Consuming and Creating Culture

Full Course Title: 
Consuming and Creating Culture: Learning to Live in Meanings and Bodies
Prefix: 
UCO
Course Number: 
1200
Section Number(s) and Day/Times Taught: 
Section 193: TR 3:30-4:45 pm
Section Number(s) and Day/Times Taught: 
Section 194: TR 5:00-6:15 pm
Term: 
Fall 2018
Categories: 
Global Issues

In this course we’ll explore how we construct meaning in a world saturated with media. Students will develop media literacy skills to critically analyze a variety of mediums or tools of artistic expression including video, audio, painting, writing, memes, and creative cultural resistance or “culture jamming.” These skills of analysis will inform the creation of projects that explore how these differing tools of expression affect the content and the consumer.

We will analyze the material, historical, social, cultural, and embodied contexts that impact the social construction of media. What does it mean to consume culture? What happens to the consumer? What happens to the consumed? Is there authenticity in representation?

We will create projects utilizing a variety of mediums to explore topics like representation, social media, participatory culture, memes, transmediation, and knowledge production. What is lost in transmission? What is gained? How is social media impacting connection and communication? How does the medium impact our methods for producing and managing knowledge claims? How do we know? How do we mean?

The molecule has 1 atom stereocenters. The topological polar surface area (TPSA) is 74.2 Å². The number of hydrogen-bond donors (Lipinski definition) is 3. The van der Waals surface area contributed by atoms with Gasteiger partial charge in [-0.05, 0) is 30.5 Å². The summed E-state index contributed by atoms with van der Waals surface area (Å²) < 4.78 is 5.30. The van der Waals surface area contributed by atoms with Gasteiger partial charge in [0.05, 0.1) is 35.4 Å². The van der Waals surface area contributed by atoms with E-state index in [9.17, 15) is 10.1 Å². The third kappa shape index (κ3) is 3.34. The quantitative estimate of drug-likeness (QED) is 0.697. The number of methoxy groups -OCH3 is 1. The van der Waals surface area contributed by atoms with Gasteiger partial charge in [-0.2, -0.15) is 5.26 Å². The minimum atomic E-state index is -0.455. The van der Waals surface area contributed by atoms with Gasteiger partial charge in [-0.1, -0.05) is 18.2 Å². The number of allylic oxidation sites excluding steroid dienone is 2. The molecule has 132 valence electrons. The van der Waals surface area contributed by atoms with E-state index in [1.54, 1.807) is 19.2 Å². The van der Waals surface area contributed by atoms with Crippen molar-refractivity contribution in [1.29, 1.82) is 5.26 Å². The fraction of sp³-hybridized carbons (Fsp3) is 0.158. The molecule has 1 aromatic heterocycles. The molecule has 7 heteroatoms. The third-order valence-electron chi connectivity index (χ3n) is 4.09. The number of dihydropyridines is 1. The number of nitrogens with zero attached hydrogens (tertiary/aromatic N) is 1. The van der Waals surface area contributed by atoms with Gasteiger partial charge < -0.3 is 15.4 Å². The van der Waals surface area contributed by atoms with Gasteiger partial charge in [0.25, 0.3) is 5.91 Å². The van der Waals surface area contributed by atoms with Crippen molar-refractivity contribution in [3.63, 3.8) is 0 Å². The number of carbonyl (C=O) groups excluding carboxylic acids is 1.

Instructor: 

Shipley, Wes

Wes Shipley is an Appalachian alum, earning his BA in Interdisciplinary Studies and a dual Master's degree in Higher Education: Teaching and Educational Media: New Media Literacies and Global Perspectives. Wes has taught classes on Teaching and Learning in the Digital Age, Critical Perspectives on Teaching and Learning, and Interdisciplinary Studies Capstone. Wes's academic interests include critical theory, social justice, education, and media literacy.

Wes believes we live in a rapidly changing world and that education is a key element in helping us to collectively meet the emergent challenges we face. Considering his role as an educator to be a facilitator of challenging conversations, critical thinking, reflection, metacognition, significant learning, and the development of resilient and adaptive skills he looks forward to working with First Year Seminar students at the beginning of an exciting journey.

Outside of academia Wes lives in a tiny treehouse with his partner Rachael and their pupper Sasha and enjoys gardening, hiking, and practicing acroyoga.

Contact FYS

The First Year Seminar is part of the General Education Program located in Anne Belk Hall, Room 250.

Phone: 828-262-2028

Our mailing address:
First Year Seminar
ASU Box 32065
Appalachian State University
Boone, NC 28608

Director of First Year Seminar:
Dr. Martha McCaughey
mccaugheym@appstate.edu

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